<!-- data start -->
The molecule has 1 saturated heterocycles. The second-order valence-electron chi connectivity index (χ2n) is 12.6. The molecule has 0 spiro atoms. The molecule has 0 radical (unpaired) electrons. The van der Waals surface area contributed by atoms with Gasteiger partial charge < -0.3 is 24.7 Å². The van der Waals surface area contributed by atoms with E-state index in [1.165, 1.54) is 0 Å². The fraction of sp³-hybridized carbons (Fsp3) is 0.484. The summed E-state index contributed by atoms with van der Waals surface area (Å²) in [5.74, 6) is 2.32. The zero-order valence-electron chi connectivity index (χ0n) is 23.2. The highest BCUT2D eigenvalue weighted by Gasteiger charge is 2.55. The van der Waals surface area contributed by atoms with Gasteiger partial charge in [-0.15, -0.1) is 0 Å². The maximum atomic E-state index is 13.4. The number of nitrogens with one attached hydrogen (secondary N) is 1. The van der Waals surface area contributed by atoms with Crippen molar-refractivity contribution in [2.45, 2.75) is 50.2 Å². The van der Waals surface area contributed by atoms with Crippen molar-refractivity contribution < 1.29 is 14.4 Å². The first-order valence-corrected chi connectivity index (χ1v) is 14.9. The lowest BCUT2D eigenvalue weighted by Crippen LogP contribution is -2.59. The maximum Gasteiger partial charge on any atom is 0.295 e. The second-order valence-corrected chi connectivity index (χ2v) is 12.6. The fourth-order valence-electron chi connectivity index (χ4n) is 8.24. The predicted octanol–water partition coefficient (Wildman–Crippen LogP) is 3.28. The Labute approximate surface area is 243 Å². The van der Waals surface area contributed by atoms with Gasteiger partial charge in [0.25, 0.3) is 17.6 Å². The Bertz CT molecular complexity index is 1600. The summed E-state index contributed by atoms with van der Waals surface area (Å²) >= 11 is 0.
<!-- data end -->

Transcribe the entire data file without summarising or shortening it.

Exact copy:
The molecule has 1 saturated heterocycles. The second-order valence-electron chi connectivity index (χ2n) is 12.6. The molecule has 0 spiro atoms. The molecule has 0 radical (unpaired) electrons. The van der Waals surface area contributed by atoms with Gasteiger partial charge < -0.3 is 24.7 Å². The van der Waals surface area contributed by atoms with E-state index in [1.165, 1.54) is 0 Å². The fraction of sp³-hybridized carbons (Fsp3) is 0.484. The summed E-state index contributed by atoms with van der Waals surface area (Å²) in [5.74, 6) is 2.32. The zero-order valence-electron chi connectivity index (χ0n) is 23.2. The highest BCUT2D eigenvalue weighted by Gasteiger charge is 2.55. The van der Waals surface area contributed by atoms with Gasteiger partial charge in [-0.15, -0.1) is 0 Å². The maximum atomic E-state index is 13.4. The number of nitrogens with one attached hydrogen (secondary N) is 1. The van der Waals surface area contributed by atoms with Crippen molar-refractivity contribution in [2.45, 2.75) is 50.2 Å². The van der Waals surface area contributed by atoms with Crippen molar-refractivity contribution < 1.29 is 14.4 Å². The first-order valence-corrected chi connectivity index (χ1v) is 14.9. The lowest BCUT2D eigenvalue weighted by Crippen LogP contribution is -2.59. The maximum Gasteiger partial charge on any atom is 0.295 e. The second-order valence-corrected chi connectivity index (χ2v) is 12.6. The fourth-order valence-electron chi connectivity index (χ4n) is 8.24. The predicted octanol–water partition coefficient (Wildman–Crippen LogP) is 3.28. The Labute approximate surface area is 243 Å². The van der Waals surface area contributed by atoms with Gasteiger partial charge in [0.25, 0.3) is 17.6 Å². The Bertz CT molecular complexity index is 1600. The summed E-state index contributed by atoms with van der Waals surface area (Å²) >= 11 is 0.